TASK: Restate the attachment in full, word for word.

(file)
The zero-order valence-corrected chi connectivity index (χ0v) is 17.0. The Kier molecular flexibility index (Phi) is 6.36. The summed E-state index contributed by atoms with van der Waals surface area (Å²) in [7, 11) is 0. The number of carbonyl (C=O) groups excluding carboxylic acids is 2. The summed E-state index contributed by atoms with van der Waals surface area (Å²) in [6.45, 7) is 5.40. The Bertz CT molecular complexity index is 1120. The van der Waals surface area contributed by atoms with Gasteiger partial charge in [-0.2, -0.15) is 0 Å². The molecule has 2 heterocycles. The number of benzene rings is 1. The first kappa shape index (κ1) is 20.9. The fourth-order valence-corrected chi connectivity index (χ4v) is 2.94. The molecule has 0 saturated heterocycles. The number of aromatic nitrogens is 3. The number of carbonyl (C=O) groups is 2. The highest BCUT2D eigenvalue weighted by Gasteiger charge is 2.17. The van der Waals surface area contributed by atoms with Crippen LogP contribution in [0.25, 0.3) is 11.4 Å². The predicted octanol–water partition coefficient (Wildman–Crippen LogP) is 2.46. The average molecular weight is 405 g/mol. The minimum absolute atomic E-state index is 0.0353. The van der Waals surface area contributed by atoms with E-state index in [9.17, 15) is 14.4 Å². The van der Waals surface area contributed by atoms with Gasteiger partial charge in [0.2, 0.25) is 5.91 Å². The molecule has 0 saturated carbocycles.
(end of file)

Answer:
The zero-order valence-corrected chi connectivity index (χ0v) is 17.0. The Kier molecular flexibility index (Phi) is 6.36. The summed E-state index contributed by atoms with van der Waals surface area (Å²) in [7, 11) is 0. The number of carbonyl (C=O) groups excluding carboxylic acids is 2. The summed E-state index contributed by atoms with van der Waals surface area (Å²) in [6.45, 7) is 5.40. The Bertz CT molecular complexity index is 1120. The van der Waals surface area contributed by atoms with Gasteiger partial charge in [-0.2, -0.15) is 0 Å². The molecule has 2 heterocycles. The number of benzene rings is 1. The first kappa shape index (κ1) is 20.9. The fourth-order valence-corrected chi connectivity index (χ4v) is 2.94. The molecule has 0 saturated heterocycles. The number of aromatic nitrogens is 3. The number of carbonyl (C=O) groups is 2. The highest BCUT2D eigenvalue weighted by Gasteiger charge is 2.17. The van der Waals surface area contributed by atoms with Crippen LogP contribution in [0.25, 0.3) is 11.4 Å². The predicted octanol–water partition coefficient (Wildman–Crippen LogP) is 2.46. The average molecular weight is 405 g/mol. The minimum absolute atomic E-state index is 0.0353. The van der Waals surface area contributed by atoms with E-state index in [9.17, 15) is 14.4 Å². The van der Waals surface area contributed by atoms with Gasteiger partial charge in [0.2, 0.25) is 5.91 Å². The molecule has 0 saturated carbocycles.